Great Highway Re-Paving to Come With Minor Bike-Ped Upgrades

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The Great Highway, the motorway that divides Ocean Beach from the Outer Sunset and Richmond, is set to get some bike lane and pedestrian improvements north of Lincoln Way as part of a nine-month re-paving project started this week by the Department of Public Works.

The 6-foot painted bike lanes planned between Lincoln and Cabrillo Street would be an addition to the original SF Bike Plan [PDF], which only called for bike lanes north of Cabrillo and along the length of Point Lobos Avenue. Last Friday, the SF Municipal Transportation Agency gave preliminary approval at a public hearing to extend the lanes south to Lincoln past Golden Gate Park, and the project is expected to receive final approval from the agency’s board of directors at an upcoming meeting.

While much more remains to be done to create a safer, less car-dominated Great Highway (see SPUR’s long-term vision, which includes fewer traffic lanes and a two-way, protected beach-side bikeway), the bike lanes and pedestrian refuge islands will provide some improvements in the meantime.

SF Bicycle Coalition Executive Director Leah Shahum praised the SFMTA’s adjustments to the Bike Plan, calling it “a great example of city staff working together to layer bicycling, walking, and traffic calming improvements into a repaving project, so that the benefits are tripled.”

“If this project is approved by the SFMTA Board of Directors, we will have a much more ‘complete street’ along this section of the now-intimidating Great Highway, and all road users will benefit,” she said.

The road space for the bike lanes will be created by narrowing the Great Highway’s four traffic lanes. Point Lobos Avenue, which runs by the Cliff House, will go on a road diet under the Bike Plan, with two of its four traffic lanes replaced with median space and a buffered bike lane in the northbound direction. The southbound, downhill traffic lane is only slated to receive sharrows.

The southbound bike lane, shown here in the original bike plan ending at Balboa Street, is expected to be extended in both directions to Lincoln Way.

Currently, the Great Highway does have a shared bike and pedestrian path on its east side, which runs from Sloat Boulevard (on the south end of the Sunset District) to Fulton on the north end of Golden Gate Park. However, the path is narrow and frequently crowded, and there is no bike lane option north of Fulton.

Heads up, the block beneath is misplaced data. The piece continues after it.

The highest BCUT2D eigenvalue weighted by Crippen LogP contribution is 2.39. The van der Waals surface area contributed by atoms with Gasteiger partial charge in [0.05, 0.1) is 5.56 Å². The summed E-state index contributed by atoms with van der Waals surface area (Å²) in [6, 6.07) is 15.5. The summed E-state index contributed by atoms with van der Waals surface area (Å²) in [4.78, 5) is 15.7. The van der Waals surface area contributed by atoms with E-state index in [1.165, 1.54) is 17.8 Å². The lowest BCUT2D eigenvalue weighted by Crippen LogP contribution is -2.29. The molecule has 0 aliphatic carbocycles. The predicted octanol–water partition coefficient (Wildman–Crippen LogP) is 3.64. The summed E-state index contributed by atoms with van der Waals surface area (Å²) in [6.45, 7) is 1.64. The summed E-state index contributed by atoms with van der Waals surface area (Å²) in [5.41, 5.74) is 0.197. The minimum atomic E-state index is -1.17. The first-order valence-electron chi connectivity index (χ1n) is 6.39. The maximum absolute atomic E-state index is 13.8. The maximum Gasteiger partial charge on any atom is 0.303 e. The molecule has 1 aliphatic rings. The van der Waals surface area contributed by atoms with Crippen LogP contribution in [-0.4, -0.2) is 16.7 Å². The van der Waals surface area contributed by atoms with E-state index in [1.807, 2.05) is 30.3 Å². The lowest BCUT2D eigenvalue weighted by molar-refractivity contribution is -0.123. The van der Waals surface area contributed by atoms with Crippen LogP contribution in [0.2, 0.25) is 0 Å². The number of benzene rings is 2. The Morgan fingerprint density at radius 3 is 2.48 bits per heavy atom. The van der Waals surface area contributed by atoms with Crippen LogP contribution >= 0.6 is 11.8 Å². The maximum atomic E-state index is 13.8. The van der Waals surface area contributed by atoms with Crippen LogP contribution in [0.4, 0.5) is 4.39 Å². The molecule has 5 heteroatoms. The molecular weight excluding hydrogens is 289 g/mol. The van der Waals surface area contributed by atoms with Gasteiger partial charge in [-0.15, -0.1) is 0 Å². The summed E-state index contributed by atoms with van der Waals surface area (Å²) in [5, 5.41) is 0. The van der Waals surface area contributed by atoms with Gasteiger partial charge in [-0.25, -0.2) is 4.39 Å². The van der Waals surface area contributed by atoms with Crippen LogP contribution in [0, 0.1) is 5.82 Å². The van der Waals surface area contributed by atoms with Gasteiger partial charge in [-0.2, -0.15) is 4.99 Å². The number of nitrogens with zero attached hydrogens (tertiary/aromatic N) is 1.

The bike lanes are part of DPW’s $7.3 million project to re-pave all of the Great Highway and implement the first DPW streetscape improvements to be funded by Prop B bond funds, according to the agency’s website.

Between Lincoln and Fulton at the edge of Golden Gate Park, DPW says it will add a landscaped median and pedestrian refuges, as well as ADA-compliant curb ramps at intersections.

SPUR's long-term vision for the Great Highway south of Lincoln, as shown in the Ocean Beach Master Plan.

DPW says the streetscape improvements came out of SPUR’s Ocean Beach Master Plan, a long-range vision which calls for many more changes, including the eventual removal of two traffic lanes on the Great Highway south of Lincoln and the creation of a protected bikeway. The road diet would make the crossing more welcoming for people walking and biking to the beach, and prepare the highway for anticipated damage from erosion on the road’s southern stretch in the years ahead.

In a post on the SPUR blog last July, Ocean Beach Project Manager Ben Grant explained that DPW Director Mohammed Nuru proposed including the landscaped median in the re-paving project as a short-term measure, inspired by the SPUR plan.

“The project will install landscaped medians where today they exist only in paint,” wrote Grant. “It will improve pedestrian safety and access to the beach by providing shorter crossings and pedestrian refuges, as well as clarifying rights of way on large swaths of currently unmarked pavement. It will also improve the aesthetics of the highway, as well as its environmental performance, by providing much-needed greenery and increasing permeable surfaces for stormwater infiltration in what is now a large, undifferentiated slab of asphalt.”

DPW expects the project to be completed by October.


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